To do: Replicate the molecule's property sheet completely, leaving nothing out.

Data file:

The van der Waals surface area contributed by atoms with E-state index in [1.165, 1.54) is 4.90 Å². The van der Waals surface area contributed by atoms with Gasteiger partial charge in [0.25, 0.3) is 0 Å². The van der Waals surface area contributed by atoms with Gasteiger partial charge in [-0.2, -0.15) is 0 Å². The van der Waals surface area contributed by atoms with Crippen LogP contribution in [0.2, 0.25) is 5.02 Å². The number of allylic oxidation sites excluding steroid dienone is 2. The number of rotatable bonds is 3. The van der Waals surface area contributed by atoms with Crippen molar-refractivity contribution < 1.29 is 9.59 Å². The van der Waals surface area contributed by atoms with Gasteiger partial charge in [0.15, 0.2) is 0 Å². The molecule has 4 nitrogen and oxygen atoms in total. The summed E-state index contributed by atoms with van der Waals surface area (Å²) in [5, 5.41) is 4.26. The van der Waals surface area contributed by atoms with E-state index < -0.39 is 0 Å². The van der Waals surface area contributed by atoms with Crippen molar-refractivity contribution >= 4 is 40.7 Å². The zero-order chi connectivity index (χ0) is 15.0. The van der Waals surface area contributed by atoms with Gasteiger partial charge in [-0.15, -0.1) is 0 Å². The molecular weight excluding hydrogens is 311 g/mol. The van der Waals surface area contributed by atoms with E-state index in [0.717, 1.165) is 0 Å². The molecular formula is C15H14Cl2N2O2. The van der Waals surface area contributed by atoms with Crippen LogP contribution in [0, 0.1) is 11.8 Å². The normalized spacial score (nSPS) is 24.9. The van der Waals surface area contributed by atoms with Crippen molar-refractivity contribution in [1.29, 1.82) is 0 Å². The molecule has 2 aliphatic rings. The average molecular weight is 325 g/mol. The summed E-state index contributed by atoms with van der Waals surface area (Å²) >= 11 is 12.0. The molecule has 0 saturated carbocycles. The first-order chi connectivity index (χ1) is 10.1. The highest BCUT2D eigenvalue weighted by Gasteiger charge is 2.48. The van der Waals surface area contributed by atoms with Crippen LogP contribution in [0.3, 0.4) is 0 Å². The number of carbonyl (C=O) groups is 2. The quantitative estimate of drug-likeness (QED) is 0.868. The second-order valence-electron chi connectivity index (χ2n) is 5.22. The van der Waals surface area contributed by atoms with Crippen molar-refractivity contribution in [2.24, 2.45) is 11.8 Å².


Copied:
The van der Waals surface area contributed by atoms with E-state index in [1.165, 1.54) is 4.90 Å². The van der Waals surface area contributed by atoms with Gasteiger partial charge in [0.25, 0.3) is 0 Å². The van der Waals surface area contributed by atoms with Gasteiger partial charge in [-0.2, -0.15) is 0 Å². The van der Waals surface area contributed by atoms with Crippen LogP contribution in [0.2, 0.25) is 5.02 Å². The number of allylic oxidation sites excluding steroid dienone is 2. The number of rotatable bonds is 3. The van der Waals surface area contributed by atoms with Crippen molar-refractivity contribution < 1.29 is 9.59 Å². The van der Waals surface area contributed by atoms with Gasteiger partial charge in [0.15, 0.2) is 0 Å². The molecule has 4 nitrogen and oxygen atoms in total. The summed E-state index contributed by atoms with van der Waals surface area (Å²) in [5, 5.41) is 4.26. The van der Waals surface area contributed by atoms with E-state index < -0.39 is 0 Å². The van der Waals surface area contributed by atoms with Crippen molar-refractivity contribution >= 4 is 40.7 Å². The zero-order chi connectivity index (χ0) is 15.0. The van der Waals surface area contributed by atoms with Gasteiger partial charge in [-0.15, -0.1) is 0 Å². The molecular weight excluding hydrogens is 311 g/mol. The van der Waals surface area contributed by atoms with E-state index in [0.717, 1.165) is 0 Å². The molecular formula is C15H14Cl2N2O2. The van der Waals surface area contributed by atoms with Crippen LogP contribution in [0, 0.1) is 11.8 Å². The normalized spacial score (nSPS) is 24.9. The van der Waals surface area contributed by atoms with Crippen molar-refractivity contribution in [1.29, 1.82) is 0 Å². The molecule has 2 aliphatic rings. The average molecular weight is 325 g/mol. The summed E-state index contributed by atoms with van der Waals surface area (Å²) >= 11 is 12.0. The molecule has 0 saturated carbocycles. The first-order chi connectivity index (χ1) is 10.1. The highest BCUT2D eigenvalue weighted by Gasteiger charge is 2.48. The van der Waals surface area contributed by atoms with Crippen LogP contribution in [0.3, 0.4) is 0 Å². The number of carbonyl (C=O) groups is 2. The quantitative estimate of drug-likeness (QED) is 0.868. The second-order valence-electron chi connectivity index (χ2n) is 5.22. The van der Waals surface area contributed by atoms with Crippen molar-refractivity contribution in [2.24, 2.45) is 11.8 Å².